Krzysztof Penderecki, the influential Polish composer and conductor, has died, The New York Times reports. Penderecki died at his dwelling in Krakow. His demise was confirmed by Andrzej Giza, the director of the Ludwig van Beethoven Association—a company based by Penderecki’s spouse Elzbieta. He was 86.
Penderecki was born in Dębica in 1933. He studied on the Academy of Music in Krakow and have become an teacher there shortly after graduating. As one in a gaggle of younger avant garde Polish composers, he discovered worldwide acclaim together with his 1960 composition Threnody for the Victims of Hiroshima (1960). The recording of the work was launched by the Philadelphia Orchestra in 1969 and would later be prominently featured in Children of Men. The threnody served because the centerpiece of the eighth episode of David Lynch’s Twin Peaks: The Return.
In addition to different acclaimed works like Dies Irae (Auschwitz Oratorio) (1967), Penderecki collaborated with jazz legend Don Cherry on the album Actions (1971) and made a number of iconic contributions to movies. His music prominently appeared in William Friedkin’s The Exorcist, Stanley Kubrick’s The Shining, and Lynch’s Wild at Heart.
Penderecki’s affect will be heard prominently within the compositions of Radiohead’s Jonny Greenwood—the threnody’s affect will be heard in Greenwood’s There Will Be Blood composition “Popcorn Superhet Receiver.” Greenwood was emphatic about his love of Penderecki in interviews, and prior to their collaboration, the long-lasting composer started listening to Radiohead. “I told my granddaughter, and she knew immediately who they were,” the composer said in 2012. “She is 11, and she and my children gave me some discs to hear their music. I like it very much; it is very soft, very musical.”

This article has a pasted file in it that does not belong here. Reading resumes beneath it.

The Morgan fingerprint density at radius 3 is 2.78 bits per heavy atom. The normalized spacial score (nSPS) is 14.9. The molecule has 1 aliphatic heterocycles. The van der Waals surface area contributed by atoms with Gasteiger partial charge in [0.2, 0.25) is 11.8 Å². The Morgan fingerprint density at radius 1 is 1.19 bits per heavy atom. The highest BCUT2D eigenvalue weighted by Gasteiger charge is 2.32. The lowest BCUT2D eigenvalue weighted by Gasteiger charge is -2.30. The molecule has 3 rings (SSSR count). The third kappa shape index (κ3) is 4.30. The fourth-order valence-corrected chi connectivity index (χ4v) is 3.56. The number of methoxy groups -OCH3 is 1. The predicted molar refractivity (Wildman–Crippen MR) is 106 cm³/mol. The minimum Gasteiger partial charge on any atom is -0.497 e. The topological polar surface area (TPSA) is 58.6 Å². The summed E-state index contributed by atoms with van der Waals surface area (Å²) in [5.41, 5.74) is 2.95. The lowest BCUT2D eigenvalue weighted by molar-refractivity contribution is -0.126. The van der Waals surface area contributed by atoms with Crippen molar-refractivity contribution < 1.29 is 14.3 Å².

Though he was reportedly died of a “long and serious illness” (in line with Poland’s Ministry of Culture), Penderecki remained lively within the music till 2019. He served because the composer on Symphony of Sorrowful Songs—a collaborative album with Henryk Górecki, Portishead’s Beth Gibbons, and the Polish National Radio Symphony Orchestra.
“What sad news to wake to,” Greenwood tweeted. “Penderecki was the greatest—a fiercely creative composer, and a gentle, warm-hearted man. My condolences to his family, and to Poland on this huge loss to the musical world.”